Learning while Teaching

Like most of my fellow-teacher candidates, blogging was an activity that was hard to keep up with during my teaching block (or more specifically, impossible in my case). Now that I’ve finished up block one, it seems most appropriate that I use this post as an opportunity to express some important discoveries I’ve had over the past 4 weeks.

First, theory is a(n extremely) poor substitute for experience.
As much as I’ll enjoy the reprieve from the chaos of marking and lesson planning, I expect I’ll be rather skeptical of some things that I learn in teacher’s college now.
Much of what was explained, taught and ingrained into my mind over the seven weeks leading up to block 1, was completely debunked in a matter of days at my school AND what I learned that *was* useful, didn’t really sink in until I experienced why.

Second, despite the thrill of teaching and helping two classes of grade 10 science students, I found myself disappointed at the “traditional” quality of my lessons. With all that’s required of student teachers in terms of meeting the University’s lesson planning requirements, I found myself with only enough time to gather all the material together and make *a lesson.* Engagement, different activities and new tools, were something I did not have the luxury of time to consider.
What is the point of lesson planning in detail to the nth degree if it completely prevents you from making a *good* lesson?

Finally, a revelation that I think most of us always knew but never really understood in specific terms: at the STAO conference in Toronto, I was at a session on “Why Good Students Fail” (in university). Why do students who excel in high school, go to university and see their science grade drop 30-60 percent? The speaker, Dr. David C. Stone from the University of Toronto, said the difference he sees between the students who do well in university and those who don’t has next to nothing to do with their marks.
What’s really important is their study skills. The little section on report cards that gets graded with “E” for excellent, “S” for satisfactory etc., gives a true indication of a graduating student’s future, even though parents, students (and even teachers) tend not to pay it much heed. Students who can make good notes, review them, elaborate on them and summarize them are the ones who tend to have an easier time. Those who study a little bit regularly as opposed to doing a marathon over a couple days tend to have better long term recall. Being able to problem solve at a “formal operational level” (as explained by Jean Piaget) is important to succeeding in the sciences as well but even many adults never get there.
So as a teacher, while marks are why get my students *into* university, their study habits are what will take them *through* it. What I teach and assess ought to be aimed at improving these things, no?

4 thoughts on “Learning while Teaching

  1. Great post. I’m left questioning the logistics of why we plan, plan,plan how we will deliver the information to our students when what they need for success is to learn HOW to learn it, not regurgitate.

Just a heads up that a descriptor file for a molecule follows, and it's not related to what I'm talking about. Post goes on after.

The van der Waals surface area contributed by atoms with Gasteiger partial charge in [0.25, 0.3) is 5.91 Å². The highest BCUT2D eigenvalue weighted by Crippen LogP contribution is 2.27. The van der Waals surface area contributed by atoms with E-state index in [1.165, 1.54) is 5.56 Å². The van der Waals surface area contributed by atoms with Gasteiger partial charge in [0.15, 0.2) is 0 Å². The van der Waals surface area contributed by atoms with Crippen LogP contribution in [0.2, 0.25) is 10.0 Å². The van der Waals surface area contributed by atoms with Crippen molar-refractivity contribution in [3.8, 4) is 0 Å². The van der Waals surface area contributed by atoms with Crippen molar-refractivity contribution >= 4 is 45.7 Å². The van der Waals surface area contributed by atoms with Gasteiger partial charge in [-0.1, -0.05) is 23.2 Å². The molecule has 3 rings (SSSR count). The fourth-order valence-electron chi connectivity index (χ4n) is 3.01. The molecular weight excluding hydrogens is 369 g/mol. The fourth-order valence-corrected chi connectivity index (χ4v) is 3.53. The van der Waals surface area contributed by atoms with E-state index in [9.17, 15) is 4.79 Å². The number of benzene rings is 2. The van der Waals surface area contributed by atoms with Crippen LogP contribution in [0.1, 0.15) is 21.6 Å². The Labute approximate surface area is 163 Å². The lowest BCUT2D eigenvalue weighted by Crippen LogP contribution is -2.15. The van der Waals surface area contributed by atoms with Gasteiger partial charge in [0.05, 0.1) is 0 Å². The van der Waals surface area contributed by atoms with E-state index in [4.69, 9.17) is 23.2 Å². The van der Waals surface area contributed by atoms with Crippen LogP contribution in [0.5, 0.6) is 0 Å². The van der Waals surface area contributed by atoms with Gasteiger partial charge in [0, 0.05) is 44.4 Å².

2. I worry about that too… teacher’s college is starting to remind me of the stories you hear about med-school.
    The potential doctors (or in our case, teachers) come in with great ambitions to change things and be the best they can for the people they serve, only to have it “beaten” out of them when their studies force them to focus on the work instead of their patients (or students).

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  4. I just finished reading and rereading your post. You talk about the same issues that I hear from experienced teachers – issues of time. This never goes away.
    Agreed, as a preservice teacher your expectations and work load is high – extremely hight. But by going through the detailed process of lesson planning, you are learning the process, thinking through the steps, figure it out all, which I believe is more the intent then the initial plan itself.. After a few years, you don’t need to write it down, because you’ve gone through the motions enough times, you’ve practised and you know how to think on your feet – fast and effectively.

    The same goes for the integration of innovative and engaging activities. You will soon be able to effortlessly bring in engaging and authentic activities and you are teaching using more of an inquiry approach. We teachers are no longer the bearers of all information – the innovation and engagement should be us allowing the students to form the questions and make inquiries which can be done without the use of technology.

    Your reflection about student study habits/skills is an important one. We don’t spend enough time teaching these skills explicitly to students and I wonder if what we see as “proper” study habits, pertains to the students – especially knowing that their habits are so much different then ours and that we are seeing so much conflicting research about the how this generation learns.

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